Posted on Thursday 31 January 2013
The developing brain
King’s College London has been awarded a six year €15m ‘Synergy grant’ by the European Research Council (ERC) to map the development of nerve connections in the brain before and just after birth.
The Developing Human Connectome Project (dHCP) will use world-leading MR imaging facilities in the Evelina Children’s Hospital Neonatal Unit to help understand how the brain develops, and to see how it is affected by genetic variation or problems like preterm birth. This will provide insights into conditions such as Autistic Spectrum Disorder.
“This is about understanding how the human brain assembles itself. By the time a baby is born, the brain is well developed and key connections between nerves have already been made, so we are looking at babies in the womb. We want to map the nerve connections that form as the brain grows and develops,” says Professor David Edwards, consultant neonatologist at the Trust and Director of the Centre for the Developing Brain, who is leading the collaboration.
The resulting map will be made freely available to the research community to help improve understand and develop treatments for neurological disorders.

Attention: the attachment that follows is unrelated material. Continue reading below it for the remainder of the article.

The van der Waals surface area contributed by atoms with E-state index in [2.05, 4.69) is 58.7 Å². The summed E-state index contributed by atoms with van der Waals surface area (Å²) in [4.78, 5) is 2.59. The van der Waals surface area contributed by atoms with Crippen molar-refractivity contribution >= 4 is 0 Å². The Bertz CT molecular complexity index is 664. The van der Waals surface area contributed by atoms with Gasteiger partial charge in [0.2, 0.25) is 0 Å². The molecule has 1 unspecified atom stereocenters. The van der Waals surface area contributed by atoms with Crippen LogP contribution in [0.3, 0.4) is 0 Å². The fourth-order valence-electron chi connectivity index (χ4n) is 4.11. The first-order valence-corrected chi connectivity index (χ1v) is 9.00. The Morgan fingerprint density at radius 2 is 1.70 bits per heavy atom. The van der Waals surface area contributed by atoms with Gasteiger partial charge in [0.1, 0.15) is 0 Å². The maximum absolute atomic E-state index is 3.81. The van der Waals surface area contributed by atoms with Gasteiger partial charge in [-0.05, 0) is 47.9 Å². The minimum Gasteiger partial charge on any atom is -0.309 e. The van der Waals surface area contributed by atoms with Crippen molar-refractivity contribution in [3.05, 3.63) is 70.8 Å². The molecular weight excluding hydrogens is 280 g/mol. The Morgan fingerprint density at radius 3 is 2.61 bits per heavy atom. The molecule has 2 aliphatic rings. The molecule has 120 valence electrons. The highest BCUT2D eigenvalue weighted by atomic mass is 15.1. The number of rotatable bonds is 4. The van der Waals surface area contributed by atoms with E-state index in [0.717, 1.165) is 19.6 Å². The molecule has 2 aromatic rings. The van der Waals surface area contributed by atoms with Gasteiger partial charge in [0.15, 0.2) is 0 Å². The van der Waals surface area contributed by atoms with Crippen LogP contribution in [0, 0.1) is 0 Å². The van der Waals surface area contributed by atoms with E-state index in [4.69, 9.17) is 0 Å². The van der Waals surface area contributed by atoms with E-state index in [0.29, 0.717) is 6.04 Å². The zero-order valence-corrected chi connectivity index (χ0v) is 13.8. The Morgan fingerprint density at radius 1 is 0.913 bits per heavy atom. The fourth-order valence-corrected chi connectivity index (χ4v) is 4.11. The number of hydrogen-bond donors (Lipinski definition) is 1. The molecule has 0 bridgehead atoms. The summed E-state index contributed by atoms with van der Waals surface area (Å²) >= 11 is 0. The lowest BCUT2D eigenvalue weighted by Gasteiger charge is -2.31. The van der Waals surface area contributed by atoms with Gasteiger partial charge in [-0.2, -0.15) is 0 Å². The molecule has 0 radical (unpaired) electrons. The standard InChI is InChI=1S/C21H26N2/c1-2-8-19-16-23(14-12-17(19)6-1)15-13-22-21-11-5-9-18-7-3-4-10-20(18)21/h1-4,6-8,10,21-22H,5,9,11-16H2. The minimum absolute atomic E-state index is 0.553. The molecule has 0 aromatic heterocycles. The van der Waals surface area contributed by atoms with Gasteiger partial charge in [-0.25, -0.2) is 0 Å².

The ground-breaking collaboration brings together world-leaders in medicine, engineering, computer science, and physics from King’s College London, Imperial College London, and the University of Oxford.
About the ERC Synergy grants
The Synergy grants, piloted this year, aim to promote partnerships in academic research. The scheme allocates up to €15m over six years for projects aimed at enhancing collaborations between lead researchers whose complementary skills, knowledge and resources can realise results that would not be possible if they were working alone.
Of the 710 Synergy applications the ERC received only 11 were successful.